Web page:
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Obesity is expensive but prevention is cost-effective, says OECD

2019-10-10T10:25:19.729Z

Obesity is expensive but prevention is cost-effective, says OECD



Paris (AFP)

The obesity responsible for diabetes, cardiovascular disease and cancer, reduces life expectancy and is expensive, but investing in prevention is profitable, says an OECD report released Thursday on 52 countries.

Prevention of obesity pays off: every dollar spent generates up to $ 6 in return on investment, according to OECD analysis.

Overweight is responsible for an average of 70% of all diabetes treatment costs, 23% of cardiovascular disease costs and 9% of cancer costs in the 36 member countries of the Organization for Economic Co-operation and Development. The OECD, which is also projecting over the next three decades, estimates that the treatment of overweight-related diseases will cost a total of $ 425 billion a year to the 52 countries analyzed.

By 2050, 92 million premature deaths from obesity-related diseases are expected to occur in OECD, G20 and EU-28 countries, according to the report.

The reduction in life expectancy related to overweight in the next three decades (2020-2050) will have the greatest impact (4.2 years lost) in Mexico, followed by Russia and Poland (3.9 years) ) followed by the United States (3,7). France (2.3 years lost) is below the projected average of nearly three years for the European Union (2.9) and the OECD (2.7).

More than half of the population in 34 of the 36 OECD countries is overweight and almost one in four is obese.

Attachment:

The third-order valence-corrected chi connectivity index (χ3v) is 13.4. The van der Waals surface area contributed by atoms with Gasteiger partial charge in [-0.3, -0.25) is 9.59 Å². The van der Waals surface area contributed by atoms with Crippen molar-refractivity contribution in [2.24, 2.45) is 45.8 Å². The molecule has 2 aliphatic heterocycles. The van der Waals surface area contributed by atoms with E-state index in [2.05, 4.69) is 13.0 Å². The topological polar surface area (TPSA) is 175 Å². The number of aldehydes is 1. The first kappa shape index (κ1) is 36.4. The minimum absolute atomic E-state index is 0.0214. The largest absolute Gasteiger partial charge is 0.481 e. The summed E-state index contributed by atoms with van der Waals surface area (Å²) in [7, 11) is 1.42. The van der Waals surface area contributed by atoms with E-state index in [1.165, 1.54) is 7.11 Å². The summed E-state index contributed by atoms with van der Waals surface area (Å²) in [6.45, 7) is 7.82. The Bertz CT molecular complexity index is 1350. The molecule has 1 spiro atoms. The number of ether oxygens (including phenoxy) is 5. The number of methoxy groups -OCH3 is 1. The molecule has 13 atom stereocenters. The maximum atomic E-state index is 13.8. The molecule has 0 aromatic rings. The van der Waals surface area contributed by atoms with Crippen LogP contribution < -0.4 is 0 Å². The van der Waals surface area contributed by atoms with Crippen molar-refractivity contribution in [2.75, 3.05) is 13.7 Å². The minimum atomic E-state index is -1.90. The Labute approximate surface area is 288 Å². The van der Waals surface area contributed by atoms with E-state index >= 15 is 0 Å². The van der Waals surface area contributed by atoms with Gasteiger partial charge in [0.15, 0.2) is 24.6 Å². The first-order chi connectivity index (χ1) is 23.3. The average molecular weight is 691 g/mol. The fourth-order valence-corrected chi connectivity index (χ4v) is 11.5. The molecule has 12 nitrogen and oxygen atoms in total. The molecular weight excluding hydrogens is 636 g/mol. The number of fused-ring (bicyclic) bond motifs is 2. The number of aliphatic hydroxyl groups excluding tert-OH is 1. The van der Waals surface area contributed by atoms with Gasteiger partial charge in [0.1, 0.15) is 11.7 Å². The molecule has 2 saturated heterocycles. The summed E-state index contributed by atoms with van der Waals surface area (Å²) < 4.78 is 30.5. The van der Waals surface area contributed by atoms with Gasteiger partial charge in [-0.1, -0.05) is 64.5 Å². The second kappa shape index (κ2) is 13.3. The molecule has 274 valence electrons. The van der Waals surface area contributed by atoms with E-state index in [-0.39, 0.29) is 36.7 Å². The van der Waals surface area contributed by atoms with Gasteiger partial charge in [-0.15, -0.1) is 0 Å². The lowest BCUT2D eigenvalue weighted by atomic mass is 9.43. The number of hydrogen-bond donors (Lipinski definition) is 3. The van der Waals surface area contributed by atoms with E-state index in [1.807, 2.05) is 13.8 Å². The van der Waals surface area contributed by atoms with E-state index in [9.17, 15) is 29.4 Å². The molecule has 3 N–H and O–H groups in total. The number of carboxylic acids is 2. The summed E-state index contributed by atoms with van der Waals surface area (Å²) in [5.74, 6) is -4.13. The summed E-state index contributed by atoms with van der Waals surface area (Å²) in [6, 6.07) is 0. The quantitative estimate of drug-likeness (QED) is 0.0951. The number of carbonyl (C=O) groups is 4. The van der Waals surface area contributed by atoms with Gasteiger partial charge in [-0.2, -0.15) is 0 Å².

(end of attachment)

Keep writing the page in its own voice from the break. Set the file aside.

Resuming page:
Average adult obesity rates in OECD countries increased from 21% in 2010 to 24% in 2016, so that an additional 50 million people are now obese. In 2016, adult obesity was 27.8% in the United Kingdom, 23.8% in Spain, 24.9% in Greece and below the EU average in Belgium (21.1% ) and in France (21.6%).

Countries like the United States spend 14% of their health budget on obesity, overweight and related diseases, Germany 11% and France about 5%.

This equates to US $ 645, 411 and 352 for the United States, Germany and the Netherlands per capita per year, taking into account differences in purchasing power.

The OECD calls for more effective action to stem the epidemic of obesity and overweight and puts forward several ways to achieve this: a 20% reduction in calories in foods high in sugar, salt, calories and calories. saturated fats could prevent 1.1 million cases of chronic disease per year by 2050, according to an analysis that included 42 countries. This measure would save them $ 13.2 billion a year by reducing health expenditures and increasing annual GDP by 0.5%

© 2019 AFP

Source: france24

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